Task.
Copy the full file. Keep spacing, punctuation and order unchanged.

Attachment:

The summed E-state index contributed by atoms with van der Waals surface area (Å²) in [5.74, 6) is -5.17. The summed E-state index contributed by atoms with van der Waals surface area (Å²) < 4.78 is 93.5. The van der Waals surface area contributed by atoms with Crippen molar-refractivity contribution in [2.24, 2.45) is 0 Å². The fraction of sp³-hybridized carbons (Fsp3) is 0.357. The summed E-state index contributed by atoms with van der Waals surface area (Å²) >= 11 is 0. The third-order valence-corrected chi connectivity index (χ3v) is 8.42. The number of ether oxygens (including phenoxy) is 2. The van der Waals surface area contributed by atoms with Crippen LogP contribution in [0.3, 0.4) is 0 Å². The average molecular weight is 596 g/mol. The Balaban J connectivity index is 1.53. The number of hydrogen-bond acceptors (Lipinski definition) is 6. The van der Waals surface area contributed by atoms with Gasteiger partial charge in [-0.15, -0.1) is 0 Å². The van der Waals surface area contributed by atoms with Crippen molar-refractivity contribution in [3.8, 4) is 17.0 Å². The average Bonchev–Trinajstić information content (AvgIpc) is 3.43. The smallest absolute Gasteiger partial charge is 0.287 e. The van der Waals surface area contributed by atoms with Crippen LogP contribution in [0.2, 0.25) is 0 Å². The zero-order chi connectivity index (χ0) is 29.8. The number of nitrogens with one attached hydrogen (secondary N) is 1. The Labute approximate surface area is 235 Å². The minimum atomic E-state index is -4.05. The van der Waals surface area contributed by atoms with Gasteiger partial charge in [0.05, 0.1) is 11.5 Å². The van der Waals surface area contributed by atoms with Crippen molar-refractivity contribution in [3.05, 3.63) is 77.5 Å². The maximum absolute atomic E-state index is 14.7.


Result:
The summed E-state index contributed by atoms with van der Waals surface area (Å²) in [5.74, 6) is -5.17. The summed E-state index contributed by atoms with van der Waals surface area (Å²) < 4.78 is 93.5. The van der Waals surface area contributed by atoms with Crippen molar-refractivity contribution in [2.24, 2.45) is 0 Å². The fraction of sp³-hybridized carbons (Fsp3) is 0.357. The summed E-state index contributed by atoms with van der Waals surface area (Å²) >= 11 is 0. The third-order valence-corrected chi connectivity index (χ3v) is 8.42. The number of ether oxygens (including phenoxy) is 2. The van der Waals surface area contributed by atoms with Crippen LogP contribution in [0.3, 0.4) is 0 Å². The average molecular weight is 596 g/mol. The Balaban J connectivity index is 1.53. The number of hydrogen-bond acceptors (Lipinski definition) is 6. The van der Waals surface area contributed by atoms with Gasteiger partial charge in [-0.15, -0.1) is 0 Å². The van der Waals surface area contributed by atoms with Crippen molar-refractivity contribution in [3.8, 4) is 17.0 Å². The average Bonchev–Trinajstić information content (AvgIpc) is 3.43. The smallest absolute Gasteiger partial charge is 0.287 e. The van der Waals surface area contributed by atoms with Crippen LogP contribution in [0.2, 0.25) is 0 Å². The zero-order chi connectivity index (χ0) is 29.8. The number of nitrogens with one attached hydrogen (secondary N) is 1. The Labute approximate surface area is 235 Å². The minimum atomic E-state index is -4.05. The van der Waals surface area contributed by atoms with Gasteiger partial charge in [0.05, 0.1) is 11.5 Å². The van der Waals surface area contributed by atoms with Crippen molar-refractivity contribution in [3.05, 3.63) is 77.5 Å². The maximum absolute atomic E-state index is 14.7.